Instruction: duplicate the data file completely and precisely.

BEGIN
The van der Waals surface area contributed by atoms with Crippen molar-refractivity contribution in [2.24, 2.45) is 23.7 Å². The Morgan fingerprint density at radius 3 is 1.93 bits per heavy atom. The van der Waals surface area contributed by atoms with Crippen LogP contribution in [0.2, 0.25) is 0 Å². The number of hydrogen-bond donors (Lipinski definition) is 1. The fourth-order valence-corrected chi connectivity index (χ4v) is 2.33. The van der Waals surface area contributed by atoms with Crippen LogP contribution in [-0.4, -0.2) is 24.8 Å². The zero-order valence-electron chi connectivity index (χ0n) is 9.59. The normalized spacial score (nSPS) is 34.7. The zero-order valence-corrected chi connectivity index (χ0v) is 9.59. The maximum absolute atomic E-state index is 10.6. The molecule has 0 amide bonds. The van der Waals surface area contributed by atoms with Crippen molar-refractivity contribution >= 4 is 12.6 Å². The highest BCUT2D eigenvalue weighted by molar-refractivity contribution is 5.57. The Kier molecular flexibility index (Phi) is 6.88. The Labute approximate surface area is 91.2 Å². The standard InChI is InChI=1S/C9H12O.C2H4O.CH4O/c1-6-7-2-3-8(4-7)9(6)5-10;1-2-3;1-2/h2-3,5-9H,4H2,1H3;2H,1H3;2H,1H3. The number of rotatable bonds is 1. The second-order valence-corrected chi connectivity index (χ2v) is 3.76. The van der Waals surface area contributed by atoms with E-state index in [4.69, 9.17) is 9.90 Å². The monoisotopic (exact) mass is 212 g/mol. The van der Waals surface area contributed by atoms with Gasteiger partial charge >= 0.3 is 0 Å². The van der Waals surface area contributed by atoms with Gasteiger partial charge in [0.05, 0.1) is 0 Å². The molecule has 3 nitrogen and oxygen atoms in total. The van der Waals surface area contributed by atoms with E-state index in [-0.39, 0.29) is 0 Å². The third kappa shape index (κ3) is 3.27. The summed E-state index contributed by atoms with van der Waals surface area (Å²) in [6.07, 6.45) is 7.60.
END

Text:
The van der Waals surface area contributed by atoms with Crippen molar-refractivity contribution in [2.24, 2.45) is 23.7 Å². The Morgan fingerprint density at radius 3 is 1.93 bits per heavy atom. The van der Waals surface area contributed by atoms with Crippen LogP contribution in [0.2, 0.25) is 0 Å². The number of hydrogen-bond donors (Lipinski definition) is 1. The fourth-order valence-corrected chi connectivity index (χ4v) is 2.33. The van der Waals surface area contributed by atoms with Crippen LogP contribution in [-0.4, -0.2) is 24.8 Å². The zero-order valence-electron chi connectivity index (χ0n) is 9.59. The normalized spacial score (nSPS) is 34.7. The zero-order valence-corrected chi connectivity index (χ0v) is 9.59. The maximum absolute atomic E-state index is 10.6. The molecule has 0 amide bonds. The van der Waals surface area contributed by atoms with Crippen molar-refractivity contribution >= 4 is 12.6 Å². The highest BCUT2D eigenvalue weighted by molar-refractivity contribution is 5.57. The Kier molecular flexibility index (Phi) is 6.88. The Labute approximate surface area is 91.2 Å². The standard InChI is InChI=1S/C9H12O.C2H4O.CH4O/c1-6-7-2-3-8(4-7)9(6)5-10;1-2-3;1-2/h2-3,5-9H,4H2,1H3;2H,1H3;2H,1H3. The number of rotatable bonds is 1. The second-order valence-corrected chi connectivity index (χ2v) is 3.76. The van der Waals surface area contributed by atoms with E-state index in [4.69, 9.17) is 9.90 Å². The monoisotopic (exact) mass is 212 g/mol. The van der Waals surface area contributed by atoms with Gasteiger partial charge >= 0.3 is 0 Å². The van der Waals surface area contributed by atoms with Gasteiger partial charge in [0.05, 0.1) is 0 Å². The molecule has 3 nitrogen and oxygen atoms in total. The van der Waals surface area contributed by atoms with E-state index in [-0.39, 0.29) is 0 Å². The third kappa shape index (κ3) is 3.27. The summed E-state index contributed by atoms with van der Waals surface area (Å²) in [6.07, 6.45) is 7.60.